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NASA still cant explain mysterious spots on dwarf planet
The brightest spots on dwarf planet Ceres are seen in this image taken by NASA's Dawn spacecraft on June 6, 2015. - photo by Natalie Crofts
PASADENA, Calif. Even with closer pictures, NASA still isnt sure what the mysterious glowing spots on Ceres are.

The bright spots were first captured by NASAs Dawn spacecraft when it was 52,000 miles away from the dwarf planet in February, puzzling researchers back at home on Earth. The latest batch of images, which were taken from a distance of 2,700 miles above Ceres, were released by the space agency Wednesday.

"The bright spots in this configuration make Ceres unique from anything we've seen before in the solar system, principal investigator Chris Russell said in a statement. The science team is working to understand their source. Reflection from ice is the leading candidate in my mind, but the team continues to consider alternate possibilities, such as salt.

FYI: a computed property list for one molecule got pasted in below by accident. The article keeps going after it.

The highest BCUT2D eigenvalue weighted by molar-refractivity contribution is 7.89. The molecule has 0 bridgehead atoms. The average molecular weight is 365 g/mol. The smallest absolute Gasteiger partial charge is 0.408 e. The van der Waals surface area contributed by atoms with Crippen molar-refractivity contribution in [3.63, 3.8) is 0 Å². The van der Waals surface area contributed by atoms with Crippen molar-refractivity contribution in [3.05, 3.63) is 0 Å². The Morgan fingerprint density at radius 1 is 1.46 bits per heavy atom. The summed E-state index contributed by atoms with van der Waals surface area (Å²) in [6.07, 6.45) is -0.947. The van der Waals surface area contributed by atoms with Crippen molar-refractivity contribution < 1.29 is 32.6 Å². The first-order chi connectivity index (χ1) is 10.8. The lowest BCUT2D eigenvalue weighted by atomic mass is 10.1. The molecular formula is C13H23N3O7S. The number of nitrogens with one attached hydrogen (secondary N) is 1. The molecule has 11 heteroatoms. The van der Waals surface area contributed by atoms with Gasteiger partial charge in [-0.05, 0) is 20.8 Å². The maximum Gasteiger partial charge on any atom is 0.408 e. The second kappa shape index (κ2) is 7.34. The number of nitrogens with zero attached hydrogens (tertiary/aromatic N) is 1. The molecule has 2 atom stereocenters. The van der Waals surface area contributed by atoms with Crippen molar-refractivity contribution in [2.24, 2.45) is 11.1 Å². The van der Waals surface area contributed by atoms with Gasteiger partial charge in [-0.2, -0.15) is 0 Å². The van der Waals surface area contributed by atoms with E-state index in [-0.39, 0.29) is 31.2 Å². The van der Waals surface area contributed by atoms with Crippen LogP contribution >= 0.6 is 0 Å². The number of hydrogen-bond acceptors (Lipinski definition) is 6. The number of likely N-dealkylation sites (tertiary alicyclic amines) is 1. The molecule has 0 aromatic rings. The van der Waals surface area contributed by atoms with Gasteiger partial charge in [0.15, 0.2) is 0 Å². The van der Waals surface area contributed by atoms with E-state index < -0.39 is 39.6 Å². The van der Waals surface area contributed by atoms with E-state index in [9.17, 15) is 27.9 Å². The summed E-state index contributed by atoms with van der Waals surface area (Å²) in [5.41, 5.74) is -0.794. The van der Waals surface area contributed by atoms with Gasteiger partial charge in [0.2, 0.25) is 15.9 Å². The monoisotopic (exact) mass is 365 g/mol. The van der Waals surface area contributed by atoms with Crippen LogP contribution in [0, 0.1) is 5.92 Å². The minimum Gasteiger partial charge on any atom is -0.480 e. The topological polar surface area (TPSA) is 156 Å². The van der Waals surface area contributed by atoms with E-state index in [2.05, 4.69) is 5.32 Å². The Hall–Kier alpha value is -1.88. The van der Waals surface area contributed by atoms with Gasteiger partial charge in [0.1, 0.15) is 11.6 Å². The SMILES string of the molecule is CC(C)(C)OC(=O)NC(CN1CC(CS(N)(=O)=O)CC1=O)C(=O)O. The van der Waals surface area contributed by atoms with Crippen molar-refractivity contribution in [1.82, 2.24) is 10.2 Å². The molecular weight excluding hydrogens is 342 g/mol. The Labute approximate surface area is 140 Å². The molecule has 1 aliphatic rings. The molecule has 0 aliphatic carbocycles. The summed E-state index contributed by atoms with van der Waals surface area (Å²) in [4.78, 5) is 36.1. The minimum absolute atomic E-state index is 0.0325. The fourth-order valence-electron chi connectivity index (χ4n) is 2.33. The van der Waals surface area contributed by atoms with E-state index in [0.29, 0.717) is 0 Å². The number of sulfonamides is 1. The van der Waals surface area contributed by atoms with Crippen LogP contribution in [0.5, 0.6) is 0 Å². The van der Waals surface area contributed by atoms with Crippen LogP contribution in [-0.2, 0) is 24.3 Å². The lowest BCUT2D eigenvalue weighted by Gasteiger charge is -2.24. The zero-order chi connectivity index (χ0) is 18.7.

With closer views from the new orbit and multiple view angles, we soon will be better able to determine the nature of this enigmatic phenomenon," he continued.

NASA estimates the crater where the unusual spots are located is about 55 miles across. Researchers described the spots as being made up of many individual points of differing sizes, with a central cluster.

The Dawn spacecraft will continue to orbit the dwarf planet at a distance of 2,700 miles until June 28, when it will drop down to 900 miles from the surface, according to NASA. In addition to getting a closer look at the bright spots, researchers said they hope to learn more about Ceres many craters.
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